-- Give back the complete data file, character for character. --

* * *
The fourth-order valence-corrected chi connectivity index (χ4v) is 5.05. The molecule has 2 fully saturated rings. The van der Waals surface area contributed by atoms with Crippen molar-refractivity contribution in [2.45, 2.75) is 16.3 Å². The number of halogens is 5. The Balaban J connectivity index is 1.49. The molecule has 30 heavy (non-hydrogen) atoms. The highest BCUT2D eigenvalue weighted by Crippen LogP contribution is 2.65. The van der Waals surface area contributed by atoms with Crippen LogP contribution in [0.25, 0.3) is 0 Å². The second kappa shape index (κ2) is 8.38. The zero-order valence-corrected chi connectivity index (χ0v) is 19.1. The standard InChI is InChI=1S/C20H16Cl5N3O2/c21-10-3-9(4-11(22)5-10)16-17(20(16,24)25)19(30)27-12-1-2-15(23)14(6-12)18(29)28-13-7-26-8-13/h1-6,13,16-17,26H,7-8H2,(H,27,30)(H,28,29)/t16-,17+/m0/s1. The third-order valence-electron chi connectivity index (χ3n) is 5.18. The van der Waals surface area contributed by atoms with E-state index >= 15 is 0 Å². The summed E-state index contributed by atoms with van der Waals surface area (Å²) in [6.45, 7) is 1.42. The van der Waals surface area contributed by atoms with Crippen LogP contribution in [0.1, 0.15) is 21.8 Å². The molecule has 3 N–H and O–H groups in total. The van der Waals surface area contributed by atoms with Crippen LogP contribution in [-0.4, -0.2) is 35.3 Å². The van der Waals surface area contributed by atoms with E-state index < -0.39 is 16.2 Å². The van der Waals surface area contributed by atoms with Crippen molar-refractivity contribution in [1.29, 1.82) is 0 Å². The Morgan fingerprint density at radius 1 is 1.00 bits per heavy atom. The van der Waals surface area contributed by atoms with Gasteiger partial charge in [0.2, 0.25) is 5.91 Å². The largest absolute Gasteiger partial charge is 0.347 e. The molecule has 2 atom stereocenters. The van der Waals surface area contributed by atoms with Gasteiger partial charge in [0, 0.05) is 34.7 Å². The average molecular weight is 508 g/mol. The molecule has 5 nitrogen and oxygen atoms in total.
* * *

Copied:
The fourth-order valence-corrected chi connectivity index (χ4v) is 5.05. The molecule has 2 fully saturated rings. The van der Waals surface area contributed by atoms with Crippen molar-refractivity contribution in [2.45, 2.75) is 16.3 Å². The number of halogens is 5. The Balaban J connectivity index is 1.49. The molecule has 30 heavy (non-hydrogen) atoms. The highest BCUT2D eigenvalue weighted by Crippen LogP contribution is 2.65. The van der Waals surface area contributed by atoms with Crippen LogP contribution in [0.25, 0.3) is 0 Å². The second kappa shape index (κ2) is 8.38. The zero-order valence-corrected chi connectivity index (χ0v) is 19.1. The standard InChI is InChI=1S/C20H16Cl5N3O2/c21-10-3-9(4-11(22)5-10)16-17(20(16,24)25)19(30)27-12-1-2-15(23)14(6-12)18(29)28-13-7-26-8-13/h1-6,13,16-17,26H,7-8H2,(H,27,30)(H,28,29)/t16-,17+/m0/s1. The third-order valence-electron chi connectivity index (χ3n) is 5.18. The van der Waals surface area contributed by atoms with E-state index >= 15 is 0 Å². The summed E-state index contributed by atoms with van der Waals surface area (Å²) in [6.45, 7) is 1.42. The van der Waals surface area contributed by atoms with Crippen LogP contribution in [0.1, 0.15) is 21.8 Å². The molecule has 3 N–H and O–H groups in total. The van der Waals surface area contributed by atoms with Crippen LogP contribution in [-0.4, -0.2) is 35.3 Å². The van der Waals surface area contributed by atoms with E-state index < -0.39 is 16.2 Å². The van der Waals surface area contributed by atoms with Crippen molar-refractivity contribution in [1.29, 1.82) is 0 Å². The Morgan fingerprint density at radius 1 is 1.00 bits per heavy atom. The van der Waals surface area contributed by atoms with Gasteiger partial charge in [0.2, 0.25) is 5.91 Å². The largest absolute Gasteiger partial charge is 0.347 e. The molecule has 2 atom stereocenters. The van der Waals surface area contributed by atoms with Gasteiger partial charge in [0, 0.05) is 34.7 Å². The average molecular weight is 508 g/mol. The molecule has 5 nitrogen and oxygen atoms in total.